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3PL billing and invoices: All you need to know

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Third-party logistics (3PL) involves outsourcing your logistics and supply chain management to expert providers. It’s a crucial step if you’re looking to optimize your supply chain and maximize efficiency. 

At the heart of these partnerships is 3PL billing and invoicing. It ensures: 

  • Financial accuracy. 
  • Operational transparency.
  • Trust between you and your providers. 

Keep reading to learn all about the billing process, from its costs to best practices. 

Let’s dive in! 

How does the 3PL billing process work?

The 3PL billing process consists of three major steps. 

1. Contract agreement: First, you and your 3PL provider sign a contract. This agreement outlines what services they’ll provide, how much everything will cost, and accepted payment methods. 

2. Gather data: Next, your 3PL provider collects data relevant to their services. This includes transportation details, materials reports, and more.

3. Issue invoice: Finally, the provider takes that service data and generates an invoice for you. These invoices outline key job details, like the costs and services rendered. Typically, 3PL invoices are issued in monthly billing cycles.

An effective 3PL billing process ensures transparency, so you know exactly what you’re paying for. Better yet, it fosters trust between you and your 3PL provider. 

Types of charges in 3PL systems

Some associated 3PL costs, like management fees, are fixed and don’t change. Others vary depending on how much work your provider does or how many goods they handle. 

As demonstrated by our hands-on approach, understanding these costs is essential for effective logistics management. Here are the types of charges in 3PL systems. 

Receiving and handling

When shipments arrive at a 3PL provider’s facility, receiving and handling charges apply. These cover the costs of:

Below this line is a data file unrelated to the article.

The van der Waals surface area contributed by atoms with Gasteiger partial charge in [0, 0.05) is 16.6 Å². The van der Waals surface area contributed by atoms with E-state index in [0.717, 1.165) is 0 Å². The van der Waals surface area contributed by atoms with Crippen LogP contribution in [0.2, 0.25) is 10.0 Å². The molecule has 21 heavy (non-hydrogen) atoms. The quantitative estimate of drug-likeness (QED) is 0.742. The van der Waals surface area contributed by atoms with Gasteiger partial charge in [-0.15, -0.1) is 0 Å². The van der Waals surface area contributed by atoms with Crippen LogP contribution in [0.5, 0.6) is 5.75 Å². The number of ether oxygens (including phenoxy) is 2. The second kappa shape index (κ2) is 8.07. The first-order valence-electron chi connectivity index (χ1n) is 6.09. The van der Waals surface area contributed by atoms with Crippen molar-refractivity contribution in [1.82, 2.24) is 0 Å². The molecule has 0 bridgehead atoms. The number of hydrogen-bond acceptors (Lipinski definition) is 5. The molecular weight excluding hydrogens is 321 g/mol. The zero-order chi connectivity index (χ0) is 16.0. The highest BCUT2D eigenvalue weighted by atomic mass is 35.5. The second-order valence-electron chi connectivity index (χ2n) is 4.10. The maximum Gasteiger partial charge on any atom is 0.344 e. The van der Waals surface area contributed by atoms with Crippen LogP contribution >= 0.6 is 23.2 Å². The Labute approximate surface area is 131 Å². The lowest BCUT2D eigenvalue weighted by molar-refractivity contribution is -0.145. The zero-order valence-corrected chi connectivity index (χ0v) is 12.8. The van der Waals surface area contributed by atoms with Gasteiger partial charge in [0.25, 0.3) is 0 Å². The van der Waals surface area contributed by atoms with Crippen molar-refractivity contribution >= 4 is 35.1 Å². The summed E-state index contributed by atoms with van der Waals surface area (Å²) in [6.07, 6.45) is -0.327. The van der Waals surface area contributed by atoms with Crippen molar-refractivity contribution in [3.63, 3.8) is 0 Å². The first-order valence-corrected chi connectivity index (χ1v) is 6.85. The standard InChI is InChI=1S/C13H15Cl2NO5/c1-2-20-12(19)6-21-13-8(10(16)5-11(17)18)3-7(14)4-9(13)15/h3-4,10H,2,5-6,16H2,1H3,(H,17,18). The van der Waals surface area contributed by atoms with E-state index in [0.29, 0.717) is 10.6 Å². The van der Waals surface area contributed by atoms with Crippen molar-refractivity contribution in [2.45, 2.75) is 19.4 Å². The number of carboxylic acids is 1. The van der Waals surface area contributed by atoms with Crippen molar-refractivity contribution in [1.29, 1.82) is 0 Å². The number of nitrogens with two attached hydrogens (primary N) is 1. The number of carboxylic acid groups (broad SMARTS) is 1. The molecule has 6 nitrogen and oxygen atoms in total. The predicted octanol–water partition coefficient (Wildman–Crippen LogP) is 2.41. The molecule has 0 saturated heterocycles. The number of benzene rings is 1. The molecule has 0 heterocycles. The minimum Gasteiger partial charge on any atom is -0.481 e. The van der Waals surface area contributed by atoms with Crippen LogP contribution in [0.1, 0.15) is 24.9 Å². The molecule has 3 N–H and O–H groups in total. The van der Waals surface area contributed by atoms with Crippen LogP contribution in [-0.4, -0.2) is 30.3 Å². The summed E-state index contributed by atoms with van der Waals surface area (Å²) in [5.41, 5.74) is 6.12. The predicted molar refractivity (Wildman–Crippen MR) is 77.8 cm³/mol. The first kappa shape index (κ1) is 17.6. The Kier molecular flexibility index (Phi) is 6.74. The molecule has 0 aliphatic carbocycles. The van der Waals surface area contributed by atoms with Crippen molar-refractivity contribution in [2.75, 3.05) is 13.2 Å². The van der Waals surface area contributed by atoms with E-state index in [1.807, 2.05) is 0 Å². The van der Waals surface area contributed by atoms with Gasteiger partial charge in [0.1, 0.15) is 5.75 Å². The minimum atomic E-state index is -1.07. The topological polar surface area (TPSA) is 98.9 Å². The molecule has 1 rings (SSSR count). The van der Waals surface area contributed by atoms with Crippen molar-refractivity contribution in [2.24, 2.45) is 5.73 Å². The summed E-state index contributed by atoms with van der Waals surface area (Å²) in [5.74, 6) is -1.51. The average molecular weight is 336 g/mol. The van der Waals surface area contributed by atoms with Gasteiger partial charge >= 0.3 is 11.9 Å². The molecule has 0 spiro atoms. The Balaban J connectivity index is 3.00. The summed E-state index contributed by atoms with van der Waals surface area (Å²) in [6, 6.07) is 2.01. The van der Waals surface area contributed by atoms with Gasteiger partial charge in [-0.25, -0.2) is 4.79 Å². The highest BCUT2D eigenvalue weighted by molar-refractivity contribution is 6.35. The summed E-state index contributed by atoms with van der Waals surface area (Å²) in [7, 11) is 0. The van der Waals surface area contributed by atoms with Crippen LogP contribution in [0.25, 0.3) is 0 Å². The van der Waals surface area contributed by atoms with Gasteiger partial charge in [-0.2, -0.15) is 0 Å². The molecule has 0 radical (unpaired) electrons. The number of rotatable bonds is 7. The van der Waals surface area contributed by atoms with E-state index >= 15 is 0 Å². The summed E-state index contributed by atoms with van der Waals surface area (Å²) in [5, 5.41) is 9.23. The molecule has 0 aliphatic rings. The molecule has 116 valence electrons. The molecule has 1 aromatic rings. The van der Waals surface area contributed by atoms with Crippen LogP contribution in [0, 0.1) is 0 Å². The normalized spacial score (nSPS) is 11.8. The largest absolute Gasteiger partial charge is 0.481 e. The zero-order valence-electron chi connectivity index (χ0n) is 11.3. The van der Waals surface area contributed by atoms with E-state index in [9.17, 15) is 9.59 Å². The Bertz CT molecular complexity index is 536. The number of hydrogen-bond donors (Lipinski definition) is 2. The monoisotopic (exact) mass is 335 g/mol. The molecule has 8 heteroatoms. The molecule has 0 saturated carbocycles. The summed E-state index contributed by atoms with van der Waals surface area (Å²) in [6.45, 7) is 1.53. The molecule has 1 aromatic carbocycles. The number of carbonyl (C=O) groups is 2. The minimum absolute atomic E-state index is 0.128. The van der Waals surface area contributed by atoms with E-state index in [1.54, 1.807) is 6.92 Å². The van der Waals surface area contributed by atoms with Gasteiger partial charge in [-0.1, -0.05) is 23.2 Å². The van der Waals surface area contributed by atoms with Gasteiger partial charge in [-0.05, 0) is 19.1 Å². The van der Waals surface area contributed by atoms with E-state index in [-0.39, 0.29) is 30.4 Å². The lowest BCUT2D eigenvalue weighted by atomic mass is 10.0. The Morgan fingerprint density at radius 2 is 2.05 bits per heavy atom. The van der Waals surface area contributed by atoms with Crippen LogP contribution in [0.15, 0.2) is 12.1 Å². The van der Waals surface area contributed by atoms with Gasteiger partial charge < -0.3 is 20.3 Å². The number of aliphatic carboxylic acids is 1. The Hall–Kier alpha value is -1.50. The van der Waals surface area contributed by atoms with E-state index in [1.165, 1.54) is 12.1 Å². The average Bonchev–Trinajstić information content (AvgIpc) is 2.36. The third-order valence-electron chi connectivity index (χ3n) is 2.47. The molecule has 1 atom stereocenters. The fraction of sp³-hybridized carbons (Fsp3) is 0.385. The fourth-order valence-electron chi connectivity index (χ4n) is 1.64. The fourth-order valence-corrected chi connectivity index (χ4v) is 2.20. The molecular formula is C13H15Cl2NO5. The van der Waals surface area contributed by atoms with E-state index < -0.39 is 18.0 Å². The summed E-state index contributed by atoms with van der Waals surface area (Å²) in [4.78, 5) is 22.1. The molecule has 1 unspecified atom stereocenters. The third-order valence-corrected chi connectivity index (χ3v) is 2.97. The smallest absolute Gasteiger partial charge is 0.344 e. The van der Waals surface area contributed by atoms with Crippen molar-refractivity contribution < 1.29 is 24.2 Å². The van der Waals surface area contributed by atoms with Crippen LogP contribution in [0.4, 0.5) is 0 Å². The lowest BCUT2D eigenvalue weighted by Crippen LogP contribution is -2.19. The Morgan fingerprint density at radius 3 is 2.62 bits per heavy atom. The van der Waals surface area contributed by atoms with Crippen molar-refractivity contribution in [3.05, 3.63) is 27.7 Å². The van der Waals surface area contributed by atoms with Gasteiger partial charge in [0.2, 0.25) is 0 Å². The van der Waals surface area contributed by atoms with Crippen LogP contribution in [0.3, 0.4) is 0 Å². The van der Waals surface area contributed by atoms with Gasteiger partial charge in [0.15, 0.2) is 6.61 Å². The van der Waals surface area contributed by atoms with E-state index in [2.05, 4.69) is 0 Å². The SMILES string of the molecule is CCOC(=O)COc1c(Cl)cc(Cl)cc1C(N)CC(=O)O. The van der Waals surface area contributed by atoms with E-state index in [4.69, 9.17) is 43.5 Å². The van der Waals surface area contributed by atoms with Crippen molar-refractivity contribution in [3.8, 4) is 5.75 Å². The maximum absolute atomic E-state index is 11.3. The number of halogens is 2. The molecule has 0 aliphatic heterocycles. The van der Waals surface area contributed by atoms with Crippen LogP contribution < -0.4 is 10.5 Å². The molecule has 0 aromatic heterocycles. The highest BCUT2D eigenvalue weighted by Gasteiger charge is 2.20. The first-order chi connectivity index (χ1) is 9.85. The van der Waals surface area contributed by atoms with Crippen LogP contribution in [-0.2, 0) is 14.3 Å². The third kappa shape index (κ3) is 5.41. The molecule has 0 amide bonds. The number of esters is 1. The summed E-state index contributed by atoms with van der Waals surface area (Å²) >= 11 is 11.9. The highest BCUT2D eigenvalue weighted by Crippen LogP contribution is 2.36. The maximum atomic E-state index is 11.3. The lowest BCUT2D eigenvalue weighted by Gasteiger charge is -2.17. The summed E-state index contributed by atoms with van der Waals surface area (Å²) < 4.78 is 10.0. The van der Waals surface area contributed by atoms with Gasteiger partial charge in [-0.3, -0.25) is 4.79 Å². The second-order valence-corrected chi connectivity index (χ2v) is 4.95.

• Unloading goods from delivery vehicles. 
  • Inspecting shipments for damage. 
  • Preparing goods for storage or further processing. 

Storage and warehousing

Warehousing and storage fees are based on the amount of space your inventory occupies in the 3PL provider’s facility. These fees are calculated by the: 

  • Pallet size. 
  • Square or cubic footage. 
  • Inventory quantity.

Charges also depend on the type of goods stored. For example, there are special rates for items that require controlled temperatures or extra security. 

Outbound fees

When arranging shipments for the end customer or retailer, outbound fees come into play. These fees cover: 

  • Picking items from inventory.  
  • Packing goods securely for transit.  
  • Preparing shipments for dispatch.  

Outbound fees depend on the complexity and labor intensity of your order fulfillment process. 

Transportation and shipping

Transportation and shipping charges cover the cost of moving goods from the 3PL’s warehouse to their final destination. This includes freight, fuel, and additional services involved in the delivery process. 

These rates are influenced by the: 

  • Mode of transportation. 
  • Distance. 
  • Weight and size of the shipment. 
  • Expedited shipping needs. 


These charges apply when handling returned products. Return charges cover the cost of: 

  • Receiving returns. 
  • Inspecting the items. 
  • Restocking usable products. 
  • Disposing of defective items. 

Value-added services

Value-added service fees may also apply, which include: 

  • Custom packaging. 
  • Product assembly. 
  • Quality checks. 

These services go beyond basic logistics and offer tailored solutions to meet your needs. 

By understanding these various charges, you ensure better partnerships with your third-party logistics providers. 

Top 3PL billing process challenges

When navigating billing, you may encounter these common challenges: